The team of engineers which worked round the clock to reopen the Dawlish rail link following the severe weather at the start of 2014 has been awarded the prestigious Brunel Medal at the 2014 ICE Awards.
The Brunel Medal recognises individuals or teams which have shown excellence in civil engineering. Fittingly, this year it went to a team which repaired part of a railway designed by Isambard Kingdom Brunel.
The ICE awards committee said the Dawlish Sea Wall emergency works demonstrated a “shining example of civil engineers doing what they do best - teamwork, inventiveness, innovation, quick thinking and sheer determination”.
Opened in 1846, the South Devon Railway is the only rail connection from the West Country to the rest of the UK, hugging the coastline around Dawlish. The storms in February this year severely damaged 7.8km of the line between Dawlish Warren and Teignmouth, including breaching 100m of the Dawlish sea wall.
On 6 February a team comprising Network Rail, Bam, Amco, Dyer & Butler, Sisk and Tony Gee & Partners had assembled to plan the repairs, although another storm struck on 14 February battering the 10t shipping containers which were being used as a temporary breakwater. Works came to a halt and the damage caused a 20% increase to the overall project scope.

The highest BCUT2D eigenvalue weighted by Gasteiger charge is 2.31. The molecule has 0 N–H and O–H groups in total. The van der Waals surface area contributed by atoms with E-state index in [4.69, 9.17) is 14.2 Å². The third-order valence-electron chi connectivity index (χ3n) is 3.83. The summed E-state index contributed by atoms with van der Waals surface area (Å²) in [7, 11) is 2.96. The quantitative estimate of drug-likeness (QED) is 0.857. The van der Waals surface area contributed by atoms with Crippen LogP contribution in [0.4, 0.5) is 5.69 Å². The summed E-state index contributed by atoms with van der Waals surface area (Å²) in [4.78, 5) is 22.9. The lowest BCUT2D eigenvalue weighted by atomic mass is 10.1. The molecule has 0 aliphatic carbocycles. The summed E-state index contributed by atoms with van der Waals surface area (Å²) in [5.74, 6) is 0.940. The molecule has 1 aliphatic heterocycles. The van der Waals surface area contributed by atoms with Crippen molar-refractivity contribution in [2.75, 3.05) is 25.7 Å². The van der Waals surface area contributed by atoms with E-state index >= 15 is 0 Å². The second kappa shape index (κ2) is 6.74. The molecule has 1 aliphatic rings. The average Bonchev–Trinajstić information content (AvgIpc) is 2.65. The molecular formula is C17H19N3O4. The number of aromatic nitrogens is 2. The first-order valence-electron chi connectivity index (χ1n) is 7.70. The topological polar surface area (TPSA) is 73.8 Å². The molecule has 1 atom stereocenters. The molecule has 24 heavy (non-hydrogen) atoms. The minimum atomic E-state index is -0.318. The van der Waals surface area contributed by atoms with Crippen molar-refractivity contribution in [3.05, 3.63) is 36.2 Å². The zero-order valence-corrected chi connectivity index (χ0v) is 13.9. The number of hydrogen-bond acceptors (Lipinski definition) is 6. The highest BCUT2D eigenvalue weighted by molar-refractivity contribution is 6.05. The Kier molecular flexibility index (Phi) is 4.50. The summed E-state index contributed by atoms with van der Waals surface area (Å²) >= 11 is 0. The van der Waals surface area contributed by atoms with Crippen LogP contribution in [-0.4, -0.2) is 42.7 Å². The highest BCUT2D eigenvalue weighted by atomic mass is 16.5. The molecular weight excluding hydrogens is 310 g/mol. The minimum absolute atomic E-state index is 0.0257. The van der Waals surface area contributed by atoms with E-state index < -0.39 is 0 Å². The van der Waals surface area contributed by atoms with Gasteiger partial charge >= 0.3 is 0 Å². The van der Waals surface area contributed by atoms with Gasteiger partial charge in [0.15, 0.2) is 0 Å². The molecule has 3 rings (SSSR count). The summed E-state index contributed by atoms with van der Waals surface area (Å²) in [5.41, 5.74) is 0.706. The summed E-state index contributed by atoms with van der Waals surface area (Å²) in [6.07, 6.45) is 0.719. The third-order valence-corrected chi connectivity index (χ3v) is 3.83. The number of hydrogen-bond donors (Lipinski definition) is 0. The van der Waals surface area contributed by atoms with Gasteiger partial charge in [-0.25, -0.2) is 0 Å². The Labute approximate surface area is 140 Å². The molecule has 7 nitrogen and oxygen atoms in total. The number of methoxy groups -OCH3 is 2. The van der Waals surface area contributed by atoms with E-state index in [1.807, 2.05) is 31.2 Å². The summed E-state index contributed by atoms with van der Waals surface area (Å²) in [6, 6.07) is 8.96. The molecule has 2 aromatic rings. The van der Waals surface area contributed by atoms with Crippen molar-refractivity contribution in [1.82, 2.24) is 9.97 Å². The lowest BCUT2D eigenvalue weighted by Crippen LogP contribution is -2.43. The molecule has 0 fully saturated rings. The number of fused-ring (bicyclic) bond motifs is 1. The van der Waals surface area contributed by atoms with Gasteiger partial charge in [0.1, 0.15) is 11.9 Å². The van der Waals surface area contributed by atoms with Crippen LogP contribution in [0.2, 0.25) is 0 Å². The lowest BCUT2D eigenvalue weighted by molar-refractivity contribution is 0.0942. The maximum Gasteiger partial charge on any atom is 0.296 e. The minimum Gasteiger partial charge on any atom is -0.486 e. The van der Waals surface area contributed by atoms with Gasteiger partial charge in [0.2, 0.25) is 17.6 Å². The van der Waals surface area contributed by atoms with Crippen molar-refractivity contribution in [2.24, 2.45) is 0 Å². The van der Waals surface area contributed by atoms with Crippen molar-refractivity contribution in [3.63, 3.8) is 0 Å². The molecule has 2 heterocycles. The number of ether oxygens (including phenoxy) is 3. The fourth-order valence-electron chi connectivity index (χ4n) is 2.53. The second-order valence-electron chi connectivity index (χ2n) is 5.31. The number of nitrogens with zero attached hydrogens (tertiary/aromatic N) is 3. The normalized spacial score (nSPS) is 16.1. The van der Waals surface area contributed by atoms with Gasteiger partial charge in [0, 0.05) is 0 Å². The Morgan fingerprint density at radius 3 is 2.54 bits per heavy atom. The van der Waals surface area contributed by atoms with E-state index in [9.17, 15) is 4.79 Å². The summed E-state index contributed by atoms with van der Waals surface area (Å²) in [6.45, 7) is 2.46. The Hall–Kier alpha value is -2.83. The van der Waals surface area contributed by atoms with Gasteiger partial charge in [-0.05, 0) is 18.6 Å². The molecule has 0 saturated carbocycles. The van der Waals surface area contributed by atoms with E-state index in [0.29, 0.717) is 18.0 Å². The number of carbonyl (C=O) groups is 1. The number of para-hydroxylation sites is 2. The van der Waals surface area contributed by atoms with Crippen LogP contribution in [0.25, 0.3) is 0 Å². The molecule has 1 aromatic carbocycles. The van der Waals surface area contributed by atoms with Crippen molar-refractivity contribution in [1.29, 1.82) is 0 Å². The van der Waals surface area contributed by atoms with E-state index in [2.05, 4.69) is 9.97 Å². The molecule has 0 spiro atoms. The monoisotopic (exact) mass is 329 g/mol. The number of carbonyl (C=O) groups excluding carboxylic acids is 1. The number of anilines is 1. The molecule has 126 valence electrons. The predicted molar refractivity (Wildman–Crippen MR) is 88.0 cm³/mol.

24 hours, seven days a week
Through late February and March, the team worked 24 hours a day, seven days a week to repair and reinstate the line, but in early March, 25,000t of material had sheared away from the cliff face falling onto the track near Teignmouth. A controlled landslip was created using several high pressure water cannons, turning the red earth into slurry to run off into the sea, whilst minimising damage to the infrastructure below.
Works continued with an average of 300 people each day and 150 each night working tirelessly to reopen the line. Eight weeks after the first storm, after
battling high waves, rain, gales and a further landslip, the rail link to south and west Devon and Cornwall reopened on 4 April.
Prime minister David Cameron praised the “orange army” of engineers for their “Herculean effort” in completing the repairs.
ICE awards committee chairman and vice president Tim Broyd said: “If any project is worthy of the Brunel Medal, it is this. Considering the extent of the damage and the relentless conditions the engineers were faced with, it is quite extraordinary that they were able to get the track up and running before Easter - two weeks ahead of schedule - to avoid further damage to the regional economy.
“The teamwork, inventiveness and sheer determination were inspiring - a shining example of civil engineers doing what they do best. I have no doubt that if Brunel was with us today he would be extremely proud - congratulations to all involved.”
Network Rail chief executive Mark Carne said: “It seems fitting that the Dawlish team should be awarded the Brunel Medal for, like him, they have shown great vision and ingenuity, ably overcoming every challenge and obstacle that has been sent their way. Our work is not yet done and the team continues to repair and improve the resilience of the network in the Dawlish area. I congratulate each and every one of them for this well-deserved award.”
Other award winners
Edmund Hambly Medal Rural Access Programme (RAP), Nepal
Garth Watson Medal Michael Chrimes
The Warren Medal Steven JS Morgan, James DB Chen
For further information on each award click here